He was like if Bobby Brown was influenced by A Tribe Called Quest and De La Soul instead of Big Daddy Kane or LL Cool J. However, because there wasn’t a label for Musiq to thrive as a hip-hop soul singer, he was put into the box known as “neo-soul” which allowed him to obtain success beyond his wildest dreams but at the same time stunted his growth as an artist. Due to him being typecast early in his career, the public wasn’t open to any variation in his artistry. The fruit called success started to taste more bitter than sweet to Musiq as time grew — hence the alternate personas The Hussle and Purple Wondaluv. However, with the help of classic soul songs and hip hop beats from legendary hip hop producer J Dilla, Musiq Soulchild has returned with his latest project The Soul Brotha Series Vol. 1: dewitt4dilla and reminds us of the singer he was twenty years ago.

 The Roots are everything from hip-hop and musicians too, like it’s not just a rapper on beats. You got a rapper, a drummer and other musicians and they’re making music. To me, I wanted to be the singing version of whatever they were doing. That’s why to this day I call what I do hip-hop soul. Everybody likes to categorize me as R&B and neo-soul, but that’s not what I’m doing. And I went along with because those were the labels, the categories that were available. Back in those times, you had to fit in a slot in order for people to understand what you were doing and for people to give you some play on the radio. You had to fit in a slot, you couldn’t just call yourself whatever.

This past February 21st Musiq Soulchild released dewitt4dilla, a five-track EP that consists of Musiq Soulchild singing classic hits from soul singers that he grew up listening to such as Donny Hathaway, Marvin Gaye, Prince, Stevie Wonder, and Michael Jackson over beats from his dear friend and well-respected hip hop producer, the late J Dilla. I try to attend various open mics around the city and I love seeing singers like Beano FrenchJacqueline ConstanceRe-Mus, and others do their own dope covers of songs they love to sing, so dewitt4dilla is right up my alley. Musiq does a damn good job of singing oldies over soul-hitting hip-hop beats like Donny Hathaway’s “Love Love” over Common’s “So Far to Go.” Not only does he honor his late friend J Dilla and soul singers that he grew up listening to, but he also gets to remind himself and the rest of the world that he’s still the child who was bathed in soul music.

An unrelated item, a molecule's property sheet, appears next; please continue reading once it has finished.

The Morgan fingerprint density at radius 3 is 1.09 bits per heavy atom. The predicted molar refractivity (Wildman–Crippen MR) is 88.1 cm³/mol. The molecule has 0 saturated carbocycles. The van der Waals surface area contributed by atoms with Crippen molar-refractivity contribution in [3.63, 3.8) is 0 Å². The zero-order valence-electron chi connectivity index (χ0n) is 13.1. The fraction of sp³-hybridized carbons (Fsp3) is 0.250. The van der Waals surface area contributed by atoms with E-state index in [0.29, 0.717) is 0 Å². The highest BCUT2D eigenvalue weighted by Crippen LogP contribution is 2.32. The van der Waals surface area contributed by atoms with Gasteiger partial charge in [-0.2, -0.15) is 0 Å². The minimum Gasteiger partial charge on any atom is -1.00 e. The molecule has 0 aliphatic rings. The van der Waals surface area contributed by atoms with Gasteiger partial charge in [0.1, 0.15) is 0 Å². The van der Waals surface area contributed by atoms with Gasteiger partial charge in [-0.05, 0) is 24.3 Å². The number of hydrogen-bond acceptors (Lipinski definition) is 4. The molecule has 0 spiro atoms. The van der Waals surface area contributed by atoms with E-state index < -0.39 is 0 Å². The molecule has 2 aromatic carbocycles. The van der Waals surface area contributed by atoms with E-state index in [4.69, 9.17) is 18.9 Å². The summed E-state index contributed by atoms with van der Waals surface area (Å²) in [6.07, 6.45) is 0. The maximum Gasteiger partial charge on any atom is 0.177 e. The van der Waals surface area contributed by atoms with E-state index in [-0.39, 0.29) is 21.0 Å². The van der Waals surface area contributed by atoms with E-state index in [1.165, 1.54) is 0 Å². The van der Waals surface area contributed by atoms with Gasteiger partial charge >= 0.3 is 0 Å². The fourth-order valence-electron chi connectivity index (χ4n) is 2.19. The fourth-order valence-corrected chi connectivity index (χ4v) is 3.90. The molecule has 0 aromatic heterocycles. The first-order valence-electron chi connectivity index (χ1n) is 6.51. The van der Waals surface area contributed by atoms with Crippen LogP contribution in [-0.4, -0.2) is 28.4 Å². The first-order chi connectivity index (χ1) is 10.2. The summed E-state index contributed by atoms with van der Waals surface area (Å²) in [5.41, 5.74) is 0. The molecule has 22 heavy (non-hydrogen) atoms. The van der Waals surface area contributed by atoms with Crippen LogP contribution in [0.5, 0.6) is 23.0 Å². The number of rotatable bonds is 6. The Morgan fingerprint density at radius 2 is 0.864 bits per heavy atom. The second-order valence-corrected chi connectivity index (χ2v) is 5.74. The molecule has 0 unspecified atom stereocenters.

I’m always giving the best that I have, even when I’m not at my best, and unfortunately it may not be that good to you and that’s just is what that is. You just move on to the next moment, 

With music coming from his new group Lumi Trice and an unexpected collaboration project with hip hop producer Drumma Boy, 2020 was the year Musiq Soulchild was supposed to reintroduce himself as the hip-hop soul singer that he’s always been. However, COVID-19 had other plans and prevented him from coming back home to Philly and rocking out at this year’s Roots Picnic.

Source: they.xpn.org